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What swear words might have been commonly used in conversation (and, in particular, oral argument) in and around 1916, by literate men? As sources from the time are largely written, it is difficult to know whether they accurately reflect how people spoke or whether words that were used in conversation were considered unacceptable in print. I am writing a play set in 1916 in Dublin - the characters were well educated and travelled, so I think an answer appropriate to urban Britain will be equally appropriate to Dublin.

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  • You could probably get an idea from Sean O'Casey's work like Juno and the Paycock, which was written and set in Dublin in the early 1920s.
    – Andrew Leach
    Jun 22, 2015 at 15:48
  • Or even better, Jamie O’Neill’s At Swim, Two Boys, which takes place in a Dublin suburb in 1914–1916 (up to and during the Easter Rising) and includes very authentic, local vernacular from both poor, uneducated people, Catholic teacher-priests, and well-educated, upper-class intelligentsia characters. It’s also an absolutely fantastic book. Jun 22, 2015 at 15:52
  • Cheap literature published during that decade might also help, if you can find any. A good library might have some copies.
    – Centaurus
    Jun 22, 2015 at 15:53
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    @JanusBahsJacquet, as the above-linked Wikipedia article on O'Neill's 2001 book notes, the title alludes to Flann O'Brien's 1939 book At Swim-Two-Birds, which dates from closer to the period sought and has, I seem to recall, a fair scattering of imprecations. This is the work of which Dylan Thomas remarked "This is just the book to give your sister – if she's a loud, dirty, boozy girl" – which became the greatest jacket blurb ever. Jun 22, 2015 at 17:19
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    The single work which did most to establish the modern standard for frankness and verisimilitude in English dialogue is Joyce's Ulysses, written from 1914-1920 and set in Dublin on 16 June 1904. Jun 22, 2015 at 17:59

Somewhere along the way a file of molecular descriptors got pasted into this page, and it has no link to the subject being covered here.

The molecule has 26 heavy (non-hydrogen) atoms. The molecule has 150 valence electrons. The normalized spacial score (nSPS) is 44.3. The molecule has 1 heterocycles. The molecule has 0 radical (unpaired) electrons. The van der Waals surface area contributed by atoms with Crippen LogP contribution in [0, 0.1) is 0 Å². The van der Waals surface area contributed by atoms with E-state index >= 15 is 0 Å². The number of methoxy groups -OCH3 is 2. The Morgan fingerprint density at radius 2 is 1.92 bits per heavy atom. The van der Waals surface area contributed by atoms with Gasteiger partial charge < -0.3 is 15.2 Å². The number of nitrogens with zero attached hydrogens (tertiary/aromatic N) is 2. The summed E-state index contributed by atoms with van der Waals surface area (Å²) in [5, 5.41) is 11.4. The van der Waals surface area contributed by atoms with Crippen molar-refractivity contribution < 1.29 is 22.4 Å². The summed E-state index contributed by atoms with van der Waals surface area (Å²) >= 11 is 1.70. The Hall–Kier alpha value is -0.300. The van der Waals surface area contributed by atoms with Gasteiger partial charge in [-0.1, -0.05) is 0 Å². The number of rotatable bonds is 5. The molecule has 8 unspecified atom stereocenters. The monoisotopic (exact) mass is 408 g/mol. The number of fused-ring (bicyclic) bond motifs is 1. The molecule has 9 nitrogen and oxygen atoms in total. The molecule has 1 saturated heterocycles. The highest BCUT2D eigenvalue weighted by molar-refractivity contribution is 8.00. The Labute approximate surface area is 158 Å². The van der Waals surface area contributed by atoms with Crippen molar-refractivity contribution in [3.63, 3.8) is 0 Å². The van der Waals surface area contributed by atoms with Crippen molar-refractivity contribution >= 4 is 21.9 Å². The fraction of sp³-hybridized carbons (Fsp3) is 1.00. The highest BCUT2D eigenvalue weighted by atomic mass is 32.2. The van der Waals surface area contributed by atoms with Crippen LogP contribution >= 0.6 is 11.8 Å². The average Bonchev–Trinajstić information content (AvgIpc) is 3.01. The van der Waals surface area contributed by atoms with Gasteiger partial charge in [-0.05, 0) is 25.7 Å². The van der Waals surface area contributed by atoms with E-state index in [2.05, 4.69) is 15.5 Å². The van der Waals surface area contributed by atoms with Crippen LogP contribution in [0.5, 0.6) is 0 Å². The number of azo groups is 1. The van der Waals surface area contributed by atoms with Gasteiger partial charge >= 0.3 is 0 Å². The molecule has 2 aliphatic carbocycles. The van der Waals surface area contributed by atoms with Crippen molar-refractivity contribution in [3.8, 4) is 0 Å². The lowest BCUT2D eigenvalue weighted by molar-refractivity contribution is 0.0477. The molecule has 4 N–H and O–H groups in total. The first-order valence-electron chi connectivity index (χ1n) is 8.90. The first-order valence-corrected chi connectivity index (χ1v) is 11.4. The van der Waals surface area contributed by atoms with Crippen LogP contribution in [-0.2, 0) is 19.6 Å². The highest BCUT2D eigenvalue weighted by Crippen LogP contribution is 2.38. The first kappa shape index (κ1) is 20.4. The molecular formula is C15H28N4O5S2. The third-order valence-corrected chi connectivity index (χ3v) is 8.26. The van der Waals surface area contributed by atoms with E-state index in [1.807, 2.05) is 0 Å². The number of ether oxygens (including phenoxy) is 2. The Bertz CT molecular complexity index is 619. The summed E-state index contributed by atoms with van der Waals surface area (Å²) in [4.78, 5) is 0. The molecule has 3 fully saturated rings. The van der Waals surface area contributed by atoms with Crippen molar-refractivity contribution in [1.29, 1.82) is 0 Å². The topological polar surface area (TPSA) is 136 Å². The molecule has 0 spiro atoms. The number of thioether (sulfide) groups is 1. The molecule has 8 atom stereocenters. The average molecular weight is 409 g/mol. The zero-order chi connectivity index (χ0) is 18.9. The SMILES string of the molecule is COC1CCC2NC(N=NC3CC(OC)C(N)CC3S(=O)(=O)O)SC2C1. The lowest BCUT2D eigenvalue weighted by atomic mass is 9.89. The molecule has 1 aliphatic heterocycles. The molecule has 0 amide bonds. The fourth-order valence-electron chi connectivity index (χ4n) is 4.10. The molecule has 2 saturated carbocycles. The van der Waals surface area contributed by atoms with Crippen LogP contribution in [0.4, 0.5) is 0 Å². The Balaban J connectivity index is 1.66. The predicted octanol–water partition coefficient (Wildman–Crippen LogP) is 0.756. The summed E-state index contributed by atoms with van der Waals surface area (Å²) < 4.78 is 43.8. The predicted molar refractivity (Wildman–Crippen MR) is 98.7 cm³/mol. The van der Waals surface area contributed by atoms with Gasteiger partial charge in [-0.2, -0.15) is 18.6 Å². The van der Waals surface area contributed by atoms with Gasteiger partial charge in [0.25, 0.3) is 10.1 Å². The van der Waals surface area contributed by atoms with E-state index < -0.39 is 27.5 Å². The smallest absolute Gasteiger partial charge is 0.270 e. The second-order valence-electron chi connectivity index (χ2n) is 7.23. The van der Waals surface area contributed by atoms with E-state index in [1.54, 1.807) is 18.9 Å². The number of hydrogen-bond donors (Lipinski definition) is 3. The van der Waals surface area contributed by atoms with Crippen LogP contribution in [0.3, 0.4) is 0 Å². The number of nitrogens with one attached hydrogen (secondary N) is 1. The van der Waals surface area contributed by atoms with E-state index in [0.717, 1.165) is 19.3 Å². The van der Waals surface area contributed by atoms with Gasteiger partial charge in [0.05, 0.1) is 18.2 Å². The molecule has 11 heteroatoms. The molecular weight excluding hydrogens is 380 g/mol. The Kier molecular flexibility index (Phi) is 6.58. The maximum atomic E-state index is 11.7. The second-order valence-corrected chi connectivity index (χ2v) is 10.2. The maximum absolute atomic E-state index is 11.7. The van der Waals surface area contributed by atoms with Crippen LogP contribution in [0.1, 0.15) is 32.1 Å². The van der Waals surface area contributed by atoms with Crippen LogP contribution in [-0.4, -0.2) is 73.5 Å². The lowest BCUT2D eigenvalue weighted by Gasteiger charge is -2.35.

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I would expect vernacular Irish to be rather more 'colourful' than its English counterpart. Maybe RTE would have resources?

Censorship history might also be useful for evaluating contemporary texts.

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My father, who was born in 1898, was not given to swearing very much but he sometimes used the adjectives "damned", "blasted" and - a milder expletive - "dashed". Because he served in the trenches in WW I, I can presume that he knew others of a more sexual nature but did not use them within his young son's hearing.

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    You seem to have accidentally posted this twice; you should delete one of them. Jul 19, 2015 at 15:17
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My father was born in 1898, was well-educated and was on the route to Oxbridge until World War 1 intervened. He was not given to swearing very much but he sometimes used the adjectives "damned", "blasted" and - a milder expletive - "dashed". Because he served in the trenches in WW I, I can presume that he knew others of a more sexual nature but did not use them within his young son's hearing.

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